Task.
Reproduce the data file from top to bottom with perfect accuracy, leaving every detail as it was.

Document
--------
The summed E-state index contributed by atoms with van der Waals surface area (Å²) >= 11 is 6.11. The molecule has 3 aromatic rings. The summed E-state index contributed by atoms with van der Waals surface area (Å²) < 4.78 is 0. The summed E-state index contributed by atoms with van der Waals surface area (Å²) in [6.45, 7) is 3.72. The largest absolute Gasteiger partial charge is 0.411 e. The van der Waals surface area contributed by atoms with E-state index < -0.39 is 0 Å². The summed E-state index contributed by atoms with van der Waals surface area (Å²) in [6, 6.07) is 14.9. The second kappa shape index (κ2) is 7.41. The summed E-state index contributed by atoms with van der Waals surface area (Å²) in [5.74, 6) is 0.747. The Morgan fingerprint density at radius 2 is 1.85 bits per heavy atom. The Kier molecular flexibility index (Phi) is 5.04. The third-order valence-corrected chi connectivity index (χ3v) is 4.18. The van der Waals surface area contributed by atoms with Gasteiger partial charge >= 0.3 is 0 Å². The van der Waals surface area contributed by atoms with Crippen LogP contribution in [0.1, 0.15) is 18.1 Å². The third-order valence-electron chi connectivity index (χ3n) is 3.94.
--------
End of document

The summed E-state index contributed by atoms with van der Waals surface area (Å²) >= 11 is 6.11. The molecule has 3 aromatic rings. The summed E-state index contributed by atoms with van der Waals surface area (Å²) < 4.78 is 0. The summed E-state index contributed by atoms with van der Waals surface area (Å²) in [6.45, 7) is 3.72. The largest absolute Gasteiger partial charge is 0.411 e. The van der Waals surface area contributed by atoms with E-state index < -0.39 is 0 Å². The summed E-state index contributed by atoms with van der Waals surface area (Å²) in [6, 6.07) is 14.9. The second kappa shape index (κ2) is 7.41. The summed E-state index contributed by atoms with van der Waals surface area (Å²) in [5.74, 6) is 0.747. The Morgan fingerprint density at radius 2 is 1.85 bits per heavy atom. The Kier molecular flexibility index (Phi) is 5.04. The third-order valence-corrected chi connectivity index (χ3v) is 4.18. The van der Waals surface area contributed by atoms with Gasteiger partial charge >= 0.3 is 0 Å². The van der Waals surface area contributed by atoms with Crippen LogP contribution in [0.1, 0.15) is 18.1 Å². The third-order valence-electron chi connectivity index (χ3n) is 3.94.